** An Introduction to the Theory of Functional Equations and Inequalities: Cauchy's Equation and Jensen's Inequality by Marek Kuczma, Attila Gilányi**

Marek Kuczma was born in 1935 in Katowice, Poland, and died there in 1991.

After finishing high school in his home town, he studied at the Jagiellonian University in Kraków. He defended his doctoral dissertation under the supervision of Stanislaw Golab. In the year of his habilitation, in 1963, he obtained a position at the Katowice branch of the Jagiellonian University (now University of Silesia, Katowice), and worked there till his death.

Besides his several administrative positions and his outstanding teaching activity, he accomplished excellent and rich scientific work publishing three monographs and 180 scientific papers.

He is considered to be the founder of the celebrated Polish school of functional equations…

"The second half of the title of this book describes its contents adequately. Probably even the most devoted spe"từ cấm"t would not have thought that about 300 pages can be written just about the Cauchy equation (and on some closely related equations and inequalities). And the book is by no means chatty, and does not even claim completeness. Part I lists the required preliminary knowledge in set and measure theory, topology and algebra. Part II gives details on solutions of the Cauchy equation and of the Jensen inequality [...], in particular on continuous convex functions, Hamel bases, on inequalities following from the Jensen inequality [...]. Part III deals with related equations and inequalities (in particular, Pexider, Hosszú, and conditional equations, derivations, convex functions of higher order, subadditive functions and stability theorems). It concludes with an excursion into the field of extensions of homomorphisms in general." (Janos Aczel, Mathematical Reviews)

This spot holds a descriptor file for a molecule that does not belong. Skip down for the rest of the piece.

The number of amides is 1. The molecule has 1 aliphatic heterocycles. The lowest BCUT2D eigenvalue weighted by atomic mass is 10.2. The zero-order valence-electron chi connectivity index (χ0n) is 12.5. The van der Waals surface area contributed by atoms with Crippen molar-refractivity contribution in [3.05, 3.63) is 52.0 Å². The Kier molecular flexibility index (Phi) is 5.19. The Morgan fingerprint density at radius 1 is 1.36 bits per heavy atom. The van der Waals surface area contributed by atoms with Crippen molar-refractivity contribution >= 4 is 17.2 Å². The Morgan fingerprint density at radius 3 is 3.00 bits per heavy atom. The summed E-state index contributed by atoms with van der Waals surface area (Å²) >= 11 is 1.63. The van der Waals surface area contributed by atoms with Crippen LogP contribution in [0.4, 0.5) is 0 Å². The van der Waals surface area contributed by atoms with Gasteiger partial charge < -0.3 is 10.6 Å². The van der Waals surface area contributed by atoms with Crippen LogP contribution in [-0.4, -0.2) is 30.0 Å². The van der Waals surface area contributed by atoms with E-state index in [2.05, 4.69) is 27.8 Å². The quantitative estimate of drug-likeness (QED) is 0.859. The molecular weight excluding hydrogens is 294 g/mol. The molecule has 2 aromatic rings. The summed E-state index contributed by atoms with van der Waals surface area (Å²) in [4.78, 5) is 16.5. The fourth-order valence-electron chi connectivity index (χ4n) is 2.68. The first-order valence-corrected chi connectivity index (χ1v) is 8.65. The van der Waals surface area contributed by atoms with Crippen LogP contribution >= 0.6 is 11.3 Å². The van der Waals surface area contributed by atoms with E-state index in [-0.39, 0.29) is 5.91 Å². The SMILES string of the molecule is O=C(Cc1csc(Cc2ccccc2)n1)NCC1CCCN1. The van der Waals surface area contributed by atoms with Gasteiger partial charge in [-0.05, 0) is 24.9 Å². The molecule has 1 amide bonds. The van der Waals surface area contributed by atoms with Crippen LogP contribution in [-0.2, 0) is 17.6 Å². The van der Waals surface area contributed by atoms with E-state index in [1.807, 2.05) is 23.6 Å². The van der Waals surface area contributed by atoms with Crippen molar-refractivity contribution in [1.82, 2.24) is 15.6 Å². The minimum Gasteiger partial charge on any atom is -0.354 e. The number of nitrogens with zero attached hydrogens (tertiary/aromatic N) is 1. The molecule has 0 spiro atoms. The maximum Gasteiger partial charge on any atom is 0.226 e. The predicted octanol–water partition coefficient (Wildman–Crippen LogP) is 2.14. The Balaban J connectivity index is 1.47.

"This book is a real holiday for all the mathematicians independently of their strict speciality. One can imagine what deliciousness represents this book for functional equationists." (B. Crstici, Zentralblatt für Mathematik)